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French press review 6 March 2012

5 min

There's still a long way to go before April's first round of the presidential election in France, but this hasn't stopped most of the press from homing in on the two favourites for the top job, Nicolas Sarkozy and François Hollande

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The main headline in today's business daily Les Echos reads "Eurozone: the debt menace decreases". This is because France and Italy are finding it cheaper than expected to fudge up loans on the international markets. That's good.

But the poor old Portuguese are still trying to keep a truckful of bricks afloat with a tennis ball, and the whole European family needs to find 100 billion euros to meet its debts this month alone.

Dossier: Eurozone in crisis

The anti-austerity fighting has moved off the Greek streets and into the Greek parliament, where deputies have been throwing books at one another in the debate between pro and anti-Europeans.

The Greeks will have spring elections, expected to prove decisive for the future of the country as a part of the monetary union.

We're going to see and hear a lot of president-candidate Nicolas Sarkozy this week, as he charges across the media landscape in pursuit of his Socialist rival, François Hollande.

For starters, the defending champion is on the front page of right wing Le Figaro, putting immigration at the heart of his campaign.

Sarko continues to lose ground in all opinion polls, trailing Hollande by 14 points according to a poll in this morning's left-wing Libération, and the centrist daily Le Monde says the out-going president has clearly decided to go all-out for the populist, conservative voter, with a newly harsh tone on immigrants and the ritual killing associated with halal meat products.

But, whatever Sarkozy says, suggests Le Monde, quoting majority party councillors struggling to get a becalmed campaign under way again, the out-going president reminds people of the last campaign, based on energy and promises, all very quickly betrayed once he'd been elected.

Left leaning Libération looks at Sarkozy's relations with the rich and says the figures prove that the biggest companies and the best-off families profited most from the five years of Sarko's presidency.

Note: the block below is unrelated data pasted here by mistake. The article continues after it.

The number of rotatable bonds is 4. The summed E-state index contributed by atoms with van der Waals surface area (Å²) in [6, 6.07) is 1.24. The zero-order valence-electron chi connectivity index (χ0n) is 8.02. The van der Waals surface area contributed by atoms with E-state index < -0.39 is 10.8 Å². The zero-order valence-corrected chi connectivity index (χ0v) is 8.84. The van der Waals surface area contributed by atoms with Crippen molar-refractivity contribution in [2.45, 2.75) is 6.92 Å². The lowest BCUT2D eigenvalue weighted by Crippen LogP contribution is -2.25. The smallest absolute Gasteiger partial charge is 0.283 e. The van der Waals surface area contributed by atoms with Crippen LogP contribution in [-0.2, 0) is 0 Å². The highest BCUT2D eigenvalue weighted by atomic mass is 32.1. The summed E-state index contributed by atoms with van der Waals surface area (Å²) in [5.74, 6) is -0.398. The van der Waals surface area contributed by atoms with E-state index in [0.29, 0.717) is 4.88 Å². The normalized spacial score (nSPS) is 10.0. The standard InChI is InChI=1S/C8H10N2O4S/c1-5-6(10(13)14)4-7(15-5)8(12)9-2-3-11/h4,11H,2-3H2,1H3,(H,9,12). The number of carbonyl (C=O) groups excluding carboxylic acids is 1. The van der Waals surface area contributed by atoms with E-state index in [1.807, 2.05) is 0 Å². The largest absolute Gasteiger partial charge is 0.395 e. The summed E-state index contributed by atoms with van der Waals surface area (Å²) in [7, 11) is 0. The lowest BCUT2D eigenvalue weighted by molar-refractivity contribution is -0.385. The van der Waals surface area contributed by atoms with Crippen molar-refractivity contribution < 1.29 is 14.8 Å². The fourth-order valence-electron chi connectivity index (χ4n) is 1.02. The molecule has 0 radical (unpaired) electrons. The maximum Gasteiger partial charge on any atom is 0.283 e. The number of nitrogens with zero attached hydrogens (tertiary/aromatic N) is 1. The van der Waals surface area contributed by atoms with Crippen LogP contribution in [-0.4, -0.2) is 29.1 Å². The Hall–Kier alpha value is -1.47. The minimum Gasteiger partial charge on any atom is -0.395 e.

Of the 84 billion euros redistributed by the government since 2007, 60 per cent went to big business, 22 per cent to the well-heeled, with a paltry one per cent of the cash going to the remaining 90 per cent of the French population.

Libé quotes an obviously un-named government minister as saying that very few memebers of the presidential team still believe Sarkozy has any chance of being re-elected.

François Hollande continues to be the media darling, refusing to engage in the street fights and political ambushes being set up by the right, insisting that he will be a non-partisan president.

Le Monde
quotes Hollande as saying that he is and always will be a Socialist. "But," he continues, "the president is not the head of a political party. He's the leader of a nation."

Honest Frank wants to see an end of the 'president-of-everything' style of government, where parliament and ministers are pushed into an invisible background by the all-powerful man at the helm.

François Hollande is going to answer for his actions and decisions before the parliament, once every six months.

Frank will meet the top bosses as often as necessary, but he won't be accepting any invitations to lunch. Neither on dry land nor on board Vincent Bolloré's or anyone else's yacht.

And he wants to see the judiciary and the audiovisual sector both made truly independent, by setting up authorities responsible for naming the top judges and the people who run, for example, radio stations.

We've been talking a lot recently about Hollande's determination to tax the million euro earners at the rate of 75 per cent.

The threat has apparently swollen to a flood with refugees pushing their cash laden luxury cars across the Alps in search of the fiscal safety of Switzerland. But it's also having a negative impact on the game of football in France.

According to an economist and specialist in the business side of the beautiful game, French football is already excessively penalised by the state and will no longer be able to attract the vital big name stars if big number salaries are no longer on offer.

The same specialist says 20 per cent of the players in the top French league earn more than the million euro annual limit and so will be forced to pay lots more tax under President Hollande.

Unlike rock stars, tennis players and fashion designers who can claim to have made most of their money outside the national territory, football is played and paid for in France, so there'll be no fudging.

Which means, says Le Monde, that the best players will move to countries with less rigorous tax regimes, and the quality of top French football and the number of spectators will simply decline.

Another presidential candidate in the news is the centrist, François Bayrou, who wants the justice minister to be appointed with majority approval by the National Assembly, not nominated, as at present, by the president.

Says Bayrou, "let's stop talking about an independent judiciary, and actually do something. The minister of justice should not be named to represent a party, but to represent the entire nation."

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